The GREEN Fairy Book - online children's book

Illustrated classic fairy tales for children by Andrew Lang

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her who she was. "I am a poor child without father or mother." Then he asked her: "What do you do in my palace?" "I am of no use except to have boots thrown at my head." "How did you get the ring which was in the soup?" he asked. "I know nothing at all about the ring," she answered. So the king could find out nothing and was obliged to send her away.
After a time there was another feast, and the many-furred creature begged the cook at the last one to let her go and look on. He answered: "Yes, but come back again in half an hour and cook the king the bread-soup that he likes so much." So she ran away to her little room, washed herself quickly, took out of the nut the dress as silver as the moon and put it on. Then she went upstairs looking just like a king's daughter, and the king came toward her, delighted to see her again, and as the dance had just begun, they danced together. But when the dance was ended she disappeared again so quickly that the king could not see which way she went.
She ran to her little room and changed herself once more into the many-furred creature, and went into the kitchen to cook the bread-soup. When the cook was upstairs she fetched the golden spinning-wheel and put it in the dish, so that the soup was poured over it. It was brought to the king, who ate it and liked it as much as the last time. He had the cook sent to him, and again he had to confess that the many-furred creature had cooked the soup. Then the many-furred creature came before the king, but she said again that she was of no use except to have boots thrown at her head, and that she knew nothing at all of the golden spinning-wheel.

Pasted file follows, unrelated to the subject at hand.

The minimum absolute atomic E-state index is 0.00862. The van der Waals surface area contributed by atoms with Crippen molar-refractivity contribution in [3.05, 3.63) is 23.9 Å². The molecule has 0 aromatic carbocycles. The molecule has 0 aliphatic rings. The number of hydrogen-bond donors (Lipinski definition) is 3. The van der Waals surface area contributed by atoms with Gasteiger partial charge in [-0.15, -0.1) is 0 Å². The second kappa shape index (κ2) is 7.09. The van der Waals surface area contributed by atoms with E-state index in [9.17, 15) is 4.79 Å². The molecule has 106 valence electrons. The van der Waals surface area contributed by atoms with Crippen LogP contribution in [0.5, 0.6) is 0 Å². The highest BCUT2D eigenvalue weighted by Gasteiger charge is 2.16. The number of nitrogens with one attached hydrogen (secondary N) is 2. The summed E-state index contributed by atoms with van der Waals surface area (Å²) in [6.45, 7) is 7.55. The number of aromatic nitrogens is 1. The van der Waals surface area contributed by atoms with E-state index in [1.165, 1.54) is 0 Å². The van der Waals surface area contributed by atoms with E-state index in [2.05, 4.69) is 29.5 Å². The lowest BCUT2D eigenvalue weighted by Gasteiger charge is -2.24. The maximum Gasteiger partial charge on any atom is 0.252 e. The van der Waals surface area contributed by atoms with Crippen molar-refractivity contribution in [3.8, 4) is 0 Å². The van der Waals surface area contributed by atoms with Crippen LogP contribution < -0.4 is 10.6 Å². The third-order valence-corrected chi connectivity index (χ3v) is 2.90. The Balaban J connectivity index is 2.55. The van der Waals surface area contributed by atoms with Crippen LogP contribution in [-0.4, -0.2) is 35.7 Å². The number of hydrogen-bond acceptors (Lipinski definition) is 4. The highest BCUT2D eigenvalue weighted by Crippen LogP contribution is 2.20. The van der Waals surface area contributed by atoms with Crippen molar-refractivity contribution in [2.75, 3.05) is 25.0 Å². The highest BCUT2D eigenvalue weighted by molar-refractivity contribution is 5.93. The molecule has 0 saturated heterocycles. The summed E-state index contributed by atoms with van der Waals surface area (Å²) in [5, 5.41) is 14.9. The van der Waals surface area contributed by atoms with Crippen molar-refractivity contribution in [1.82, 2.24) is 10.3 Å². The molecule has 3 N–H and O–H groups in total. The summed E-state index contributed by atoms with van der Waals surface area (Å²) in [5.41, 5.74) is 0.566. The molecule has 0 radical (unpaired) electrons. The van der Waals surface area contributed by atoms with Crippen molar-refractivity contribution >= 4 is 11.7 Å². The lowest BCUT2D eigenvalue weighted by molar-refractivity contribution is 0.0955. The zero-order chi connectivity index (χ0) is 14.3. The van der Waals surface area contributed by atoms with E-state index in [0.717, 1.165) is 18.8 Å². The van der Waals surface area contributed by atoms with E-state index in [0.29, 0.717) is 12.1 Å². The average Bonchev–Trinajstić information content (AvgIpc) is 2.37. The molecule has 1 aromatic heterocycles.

When the king had a feast for the third time things did not turn out quite the same as at the other two. The cook said: "You must be a witch, many-furred creature, for you always put something in the soup, so that it is much better and tastes nicer to the king than any that I cook." But because she begged hard he let her go up for the usual time. Now she put on the dress as shining as the stars and stepped into the hall in it.
The king danced again with the beautiful maiden, and thought she had never looked so beautiful. And while he was dancing he put a gold ring on her finger without her seeing it, and he commanded that the dance should
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